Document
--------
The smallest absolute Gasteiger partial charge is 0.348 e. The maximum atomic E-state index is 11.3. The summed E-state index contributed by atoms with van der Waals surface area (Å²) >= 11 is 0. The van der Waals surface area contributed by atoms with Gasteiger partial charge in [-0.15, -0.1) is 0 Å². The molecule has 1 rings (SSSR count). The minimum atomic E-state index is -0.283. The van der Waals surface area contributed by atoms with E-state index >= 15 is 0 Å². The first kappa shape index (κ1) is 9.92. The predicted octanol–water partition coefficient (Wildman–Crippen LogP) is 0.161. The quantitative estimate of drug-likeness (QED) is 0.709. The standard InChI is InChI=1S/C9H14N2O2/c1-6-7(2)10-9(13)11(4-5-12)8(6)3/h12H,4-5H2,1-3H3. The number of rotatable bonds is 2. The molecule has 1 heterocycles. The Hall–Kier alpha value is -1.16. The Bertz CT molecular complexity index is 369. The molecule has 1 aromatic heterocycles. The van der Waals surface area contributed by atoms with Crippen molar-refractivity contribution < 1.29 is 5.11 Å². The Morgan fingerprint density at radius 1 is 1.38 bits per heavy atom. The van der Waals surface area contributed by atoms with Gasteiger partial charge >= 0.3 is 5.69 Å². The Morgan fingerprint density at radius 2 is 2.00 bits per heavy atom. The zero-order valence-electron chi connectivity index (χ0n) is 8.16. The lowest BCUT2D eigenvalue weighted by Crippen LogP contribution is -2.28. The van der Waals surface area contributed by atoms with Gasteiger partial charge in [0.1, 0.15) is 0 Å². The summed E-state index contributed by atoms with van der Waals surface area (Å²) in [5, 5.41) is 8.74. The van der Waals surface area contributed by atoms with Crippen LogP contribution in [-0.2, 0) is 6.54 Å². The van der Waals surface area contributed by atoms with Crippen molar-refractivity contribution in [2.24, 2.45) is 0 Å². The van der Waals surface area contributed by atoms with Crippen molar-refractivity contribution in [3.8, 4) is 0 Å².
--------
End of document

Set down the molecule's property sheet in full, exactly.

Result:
The smallest absolute Gasteiger partial charge is 0.348 e. The maximum atomic E-state index is 11.3. The summed E-state index contributed by atoms with van der Waals surface area (Å²) >= 11 is 0. The van der Waals surface area contributed by atoms with Gasteiger partial charge in [-0.15, -0.1) is 0 Å². The molecule has 1 rings (SSSR count). The minimum atomic E-state index is -0.283. The van der Waals surface area contributed by atoms with E-state index >= 15 is 0 Å². The first kappa shape index (κ1) is 9.92. The predicted octanol–water partition coefficient (Wildman–Crippen LogP) is 0.161. The quantitative estimate of drug-likeness (QED) is 0.709. The standard InChI is InChI=1S/C9H14N2O2/c1-6-7(2)10-9(13)11(4-5-12)8(6)3/h12H,4-5H2,1-3H3. The number of rotatable bonds is 2. The molecule has 1 heterocycles. The Hall–Kier alpha value is -1.16. The Bertz CT molecular complexity index is 369. The molecule has 1 aromatic heterocycles. The van der Waals surface area contributed by atoms with Crippen molar-refractivity contribution < 1.29 is 5.11 Å². The Morgan fingerprint density at radius 1 is 1.38 bits per heavy atom. The van der Waals surface area contributed by atoms with Gasteiger partial charge >= 0.3 is 5.69 Å². The Morgan fingerprint density at radius 2 is 2.00 bits per heavy atom. The zero-order valence-electron chi connectivity index (χ0n) is 8.16. The lowest BCUT2D eigenvalue weighted by Crippen LogP contribution is -2.28. The van der Waals surface area contributed by atoms with Gasteiger partial charge in [0.1, 0.15) is 0 Å². The summed E-state index contributed by atoms with van der Waals surface area (Å²) in [5, 5.41) is 8.74. The van der Waals surface area contributed by atoms with Crippen LogP contribution in [-0.2, 0) is 6.54 Å². The van der Waals surface area contributed by atoms with Crippen molar-refractivity contribution in [2.24, 2.45) is 0 Å². The van der Waals surface area contributed by atoms with Crippen molar-refractivity contribution in [3.8, 4) is 0 Å².